This report was written by David Sirota and Walker Bragman.
Every now and again, you can see public officials’ true priorities by watching the difference between what they aggressively advocate for and what they don’t. A good example is on display right now in the escalating fight over stimulus legislation in Congress.
For weeks, Joe Biden’s team has tiptoed around the bill, and avoided strongly and consistently pushing for direct aid to Americans, even as the country faces mass starvation and rising poverty. But yesterday, Biden’s designee to run federal economic policy suddenly weighed in in an uncharacteristically forceful way — to demand Congress protect a program that has provided little relief to ordinary Americans, but has significantly benefited his Wall Street firm.
In a formal statement from Biden’s transition team, the president-elect’s designee to run the National Economic Council Brian Deese demanded Congress reject Republican-backed legislative language designed to curtail special Federal Reserve lending programs created in the first pandemic legislation passed earlier this year.
“It is in the interests of the American people to maintain the Fed’s ability to respond quickly and forcefully,” Deese said. “Undermining that authority could mean less lending to Main Street businesses, higher unemployment and greater economic pain across the nation.”
While the Fed programs have been criticized for being underutilized, they have significantly boosted BlackRock, the firm that was hired to advise the Fed and that has been employing Deese as a managing director.
The Fed programs in question could be making a big positive impact on the economy, but so far they have been stingy with small businesses and state and local governments. The programs, though, have boosted the fossil fuel industry, and the Wall Street Journal reported in September that they have been a particular “boon for the company the Fed hired to help execute its plan: BlackRock.”
The firm has primarily benefited from the Fed’s decision to purchase BlackRock’s exchange traded funds, which prompted other investors to put money in the same vehicles.
“The funds the Fed ultimately did buy became even more popular with investors, who put $48 billion into them in the first half of 2020, nearly twice the amount that went in the year before,” the Journal reported. “BlackRock funds were especially popular: They took in $34 billion, about 160 percent more than in the first half of 2019.”
The Financial Times concluded that the Fed programs have “helped BlackRock emerge as one of the biggest winners in finance from the COVID-19 crisis.”
For his part, Biden has been all over the place when it comes to the stimulus legislation.
At one point, he seemed to signal vague support for direct aid, but at another point when the House and Senate seemed close to reaching a deal that included state and local aid and a corporate liability shield, but no stimulus checks, he seemed to signal his support for such an agreement.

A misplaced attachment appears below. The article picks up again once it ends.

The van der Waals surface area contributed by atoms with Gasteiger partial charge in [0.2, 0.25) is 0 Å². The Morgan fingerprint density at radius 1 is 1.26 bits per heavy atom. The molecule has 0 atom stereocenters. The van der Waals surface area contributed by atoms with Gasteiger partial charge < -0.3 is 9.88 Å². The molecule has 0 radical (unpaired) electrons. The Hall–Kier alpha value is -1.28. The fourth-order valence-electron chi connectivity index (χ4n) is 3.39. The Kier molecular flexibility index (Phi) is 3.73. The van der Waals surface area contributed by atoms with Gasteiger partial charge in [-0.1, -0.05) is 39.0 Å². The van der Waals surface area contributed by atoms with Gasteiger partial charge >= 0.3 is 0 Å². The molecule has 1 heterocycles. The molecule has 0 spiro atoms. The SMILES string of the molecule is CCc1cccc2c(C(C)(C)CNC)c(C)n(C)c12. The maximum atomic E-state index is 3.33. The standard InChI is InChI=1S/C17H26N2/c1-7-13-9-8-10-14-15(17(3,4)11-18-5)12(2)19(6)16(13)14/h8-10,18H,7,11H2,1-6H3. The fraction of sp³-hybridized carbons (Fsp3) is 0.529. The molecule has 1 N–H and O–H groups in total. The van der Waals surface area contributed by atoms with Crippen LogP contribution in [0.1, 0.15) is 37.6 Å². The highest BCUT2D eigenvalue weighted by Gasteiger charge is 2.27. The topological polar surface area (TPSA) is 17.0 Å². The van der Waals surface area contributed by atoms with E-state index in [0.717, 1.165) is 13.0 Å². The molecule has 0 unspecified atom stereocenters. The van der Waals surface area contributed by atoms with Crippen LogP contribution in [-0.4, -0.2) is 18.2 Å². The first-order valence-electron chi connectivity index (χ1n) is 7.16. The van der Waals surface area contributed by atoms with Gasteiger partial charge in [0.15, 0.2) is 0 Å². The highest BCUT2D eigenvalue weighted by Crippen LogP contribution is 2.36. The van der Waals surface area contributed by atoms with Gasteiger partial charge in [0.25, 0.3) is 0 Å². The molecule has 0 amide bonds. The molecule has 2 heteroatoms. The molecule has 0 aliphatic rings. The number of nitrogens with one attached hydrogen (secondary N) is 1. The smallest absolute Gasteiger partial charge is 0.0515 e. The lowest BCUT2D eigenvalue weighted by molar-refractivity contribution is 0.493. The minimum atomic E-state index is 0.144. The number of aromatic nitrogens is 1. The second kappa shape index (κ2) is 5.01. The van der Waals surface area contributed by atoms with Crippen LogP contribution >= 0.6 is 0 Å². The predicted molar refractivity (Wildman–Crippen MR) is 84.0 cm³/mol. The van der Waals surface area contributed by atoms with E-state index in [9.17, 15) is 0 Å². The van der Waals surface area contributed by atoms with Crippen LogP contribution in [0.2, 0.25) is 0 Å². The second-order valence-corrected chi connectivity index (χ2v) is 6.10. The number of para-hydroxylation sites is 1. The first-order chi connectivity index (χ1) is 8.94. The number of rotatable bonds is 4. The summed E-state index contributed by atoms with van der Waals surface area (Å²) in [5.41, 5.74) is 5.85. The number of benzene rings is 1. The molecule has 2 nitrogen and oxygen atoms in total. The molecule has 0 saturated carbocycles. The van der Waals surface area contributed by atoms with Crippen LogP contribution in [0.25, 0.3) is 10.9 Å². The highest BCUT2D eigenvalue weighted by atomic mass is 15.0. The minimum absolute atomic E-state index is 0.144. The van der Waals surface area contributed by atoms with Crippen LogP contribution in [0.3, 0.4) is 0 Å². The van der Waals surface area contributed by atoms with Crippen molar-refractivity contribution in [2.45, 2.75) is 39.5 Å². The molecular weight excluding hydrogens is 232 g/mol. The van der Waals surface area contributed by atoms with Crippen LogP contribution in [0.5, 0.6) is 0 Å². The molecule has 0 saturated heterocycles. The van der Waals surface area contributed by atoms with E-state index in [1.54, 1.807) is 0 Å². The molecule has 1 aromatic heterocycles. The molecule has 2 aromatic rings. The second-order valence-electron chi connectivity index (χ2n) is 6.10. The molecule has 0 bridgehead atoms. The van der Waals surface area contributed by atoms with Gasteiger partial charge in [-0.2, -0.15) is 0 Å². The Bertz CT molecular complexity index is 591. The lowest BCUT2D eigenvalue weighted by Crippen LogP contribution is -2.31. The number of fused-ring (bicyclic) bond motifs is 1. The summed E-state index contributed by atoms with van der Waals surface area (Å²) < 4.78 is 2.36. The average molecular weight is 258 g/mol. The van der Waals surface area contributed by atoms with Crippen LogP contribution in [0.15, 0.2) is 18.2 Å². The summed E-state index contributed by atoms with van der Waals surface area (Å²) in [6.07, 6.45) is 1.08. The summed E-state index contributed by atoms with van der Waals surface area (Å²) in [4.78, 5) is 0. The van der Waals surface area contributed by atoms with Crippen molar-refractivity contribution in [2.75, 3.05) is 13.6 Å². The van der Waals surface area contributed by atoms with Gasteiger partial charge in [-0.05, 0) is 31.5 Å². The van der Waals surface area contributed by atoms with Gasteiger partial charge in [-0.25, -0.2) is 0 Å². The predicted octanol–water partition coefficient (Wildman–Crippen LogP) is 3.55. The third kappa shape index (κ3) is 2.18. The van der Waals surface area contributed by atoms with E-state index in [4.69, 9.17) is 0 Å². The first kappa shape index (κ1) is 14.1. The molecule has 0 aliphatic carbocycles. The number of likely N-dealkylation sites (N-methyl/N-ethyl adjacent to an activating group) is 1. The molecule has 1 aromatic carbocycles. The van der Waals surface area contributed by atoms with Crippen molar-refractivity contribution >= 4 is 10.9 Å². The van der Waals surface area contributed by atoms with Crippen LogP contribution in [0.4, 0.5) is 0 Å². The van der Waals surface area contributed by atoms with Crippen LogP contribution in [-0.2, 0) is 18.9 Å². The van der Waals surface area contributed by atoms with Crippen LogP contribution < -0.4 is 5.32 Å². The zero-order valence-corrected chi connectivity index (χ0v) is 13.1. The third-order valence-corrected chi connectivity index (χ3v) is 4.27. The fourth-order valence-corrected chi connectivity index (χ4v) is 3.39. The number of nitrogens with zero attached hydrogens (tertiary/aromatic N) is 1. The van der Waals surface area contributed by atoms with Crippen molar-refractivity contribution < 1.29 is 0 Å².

Asked about Sen. Bernie Sanders’ opposition over the lack of checks, Biden acknowledged that the deal would be better with checks and that those may still be “in play.” However, he said, “This is a democracy and you’ve got to find a sweet spot where you have enough people willing to move in a direction that gets us a long way down the road, but isn’t the whole answer.”
That rhetoric is a lot more squishy and noncommittal than the assertive demands to protect the program helping BlackRock — which tells us a lot about priorities.
To be sure, Democrats are right to argue that the Fed lending programs have enormous potential to help local economies, and that the GOP’s effort to curtail them seems designed to sabotage that potential. The story here is less the programs themselves — which probably should be preserved — and more the difference between what the party seems willing to truly fight for, and what it seems willing to surrender on.
In much the same way a Wall Street-friendly Obama administration prioritized bank bailouts over direct aid to homeowners, Biden’s team has refrained from using significant political capital to push for direct aid to Americans — but it is aggressively going to bat for a program benefiting Wall Street. And the specific Biden appointee going to bat for the program literally works at the financial firm that has been benefiting more than any other.
The dichotomy says a lot about priorities — and whom the Biden team believes it ultimately answers to.
Photo credit: Alex Wong / Getty Images
This newsletter relies on readers pitching in to support it. If you like what you just read and want to help expand this kind of journalism, consider becoming a paid subscriber by clicking this link.